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Ukrainian President Yanukovych calls Crimea developments ‘tragedy’

“I would have tried to prevent it if I was there,” Yanukovych says

MOSCOW, April 02. /ITAR-TASS/. Ukrainian President Viktor Yanukovych said on Wednesday that Crimea’s secession from Ukraine was “a tragedy” and he personally cannot agree with the republic’s merger with Russia.

“I would have tried to prevent it if I was there,” Yanukovych said in an interview with The Associated Press and Russia’s NTV television channel.

The 63-year-old president called the recent developments in Crimea “a pain and a tragedy, which will be very hard to accept.”

Ukraine is in political turmoil. Violent anti-government protests, which started last November, when the country suspended the signing of an association agreement with the European Union in favour of closer ties with Russia, resulted in a coup this February.

President Yanukovych had to leave Ukraine in February citing security concerns and new people were brought to power amid violent riots. Russia does not recognize the new Ukrainian authorities.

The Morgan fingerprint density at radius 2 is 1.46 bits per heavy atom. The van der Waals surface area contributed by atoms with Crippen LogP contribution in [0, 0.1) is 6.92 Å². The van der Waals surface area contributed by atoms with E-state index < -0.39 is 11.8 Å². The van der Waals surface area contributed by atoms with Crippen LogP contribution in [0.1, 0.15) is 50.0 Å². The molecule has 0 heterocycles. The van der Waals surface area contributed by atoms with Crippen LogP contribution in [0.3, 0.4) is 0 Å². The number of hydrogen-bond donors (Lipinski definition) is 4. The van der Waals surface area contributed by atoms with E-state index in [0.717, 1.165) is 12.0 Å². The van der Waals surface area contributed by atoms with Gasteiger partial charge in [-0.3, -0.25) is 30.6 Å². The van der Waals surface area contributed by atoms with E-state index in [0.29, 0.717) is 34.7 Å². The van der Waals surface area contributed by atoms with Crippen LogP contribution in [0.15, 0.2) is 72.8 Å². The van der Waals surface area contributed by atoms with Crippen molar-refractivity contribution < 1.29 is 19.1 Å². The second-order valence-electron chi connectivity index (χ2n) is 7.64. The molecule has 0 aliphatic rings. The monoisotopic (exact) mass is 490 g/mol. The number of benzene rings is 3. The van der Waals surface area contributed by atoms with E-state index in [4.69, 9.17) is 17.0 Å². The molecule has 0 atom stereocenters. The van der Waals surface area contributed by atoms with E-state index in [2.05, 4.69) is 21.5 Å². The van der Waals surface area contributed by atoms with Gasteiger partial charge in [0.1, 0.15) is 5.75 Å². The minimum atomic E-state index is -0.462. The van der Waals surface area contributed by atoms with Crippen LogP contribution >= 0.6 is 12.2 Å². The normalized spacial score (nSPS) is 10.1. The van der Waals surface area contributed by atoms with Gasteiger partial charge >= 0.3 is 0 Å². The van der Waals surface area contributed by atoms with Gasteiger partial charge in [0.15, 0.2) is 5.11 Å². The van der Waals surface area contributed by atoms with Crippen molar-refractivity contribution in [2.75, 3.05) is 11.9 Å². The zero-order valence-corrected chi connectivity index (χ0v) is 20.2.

The Ukrainian crisis deepened when the Republic of Crimea, which does not recognize the new self-proclaimed Ukrainian authorities in Kiev either, signed a treaty with the Russian Federation to become its constituent member on March 18 after a referendum two days earlier in which most Crimeans voted to secede from Ukraine and join Russia.

Russian President Vladimir Putin and other Russian officials have repeatedly stated that the Crimean referendum was in full conformity with the international law and the UN Charter, and also in line with the precedent set by Kosovo’s secession from Serbia in 2008.

Despite that, Ukraine’s new authorities and the West have denounced the Crimean plebiscite claiming it was illegal, and have refused to recognize Crimea part of Russia. Western countries even moved further, imposing sanctions on some Russian officials, but Moscow responded tit for tat.

The West has threatened Russia with new economic sanctions unless Moscow changes its foreign policy.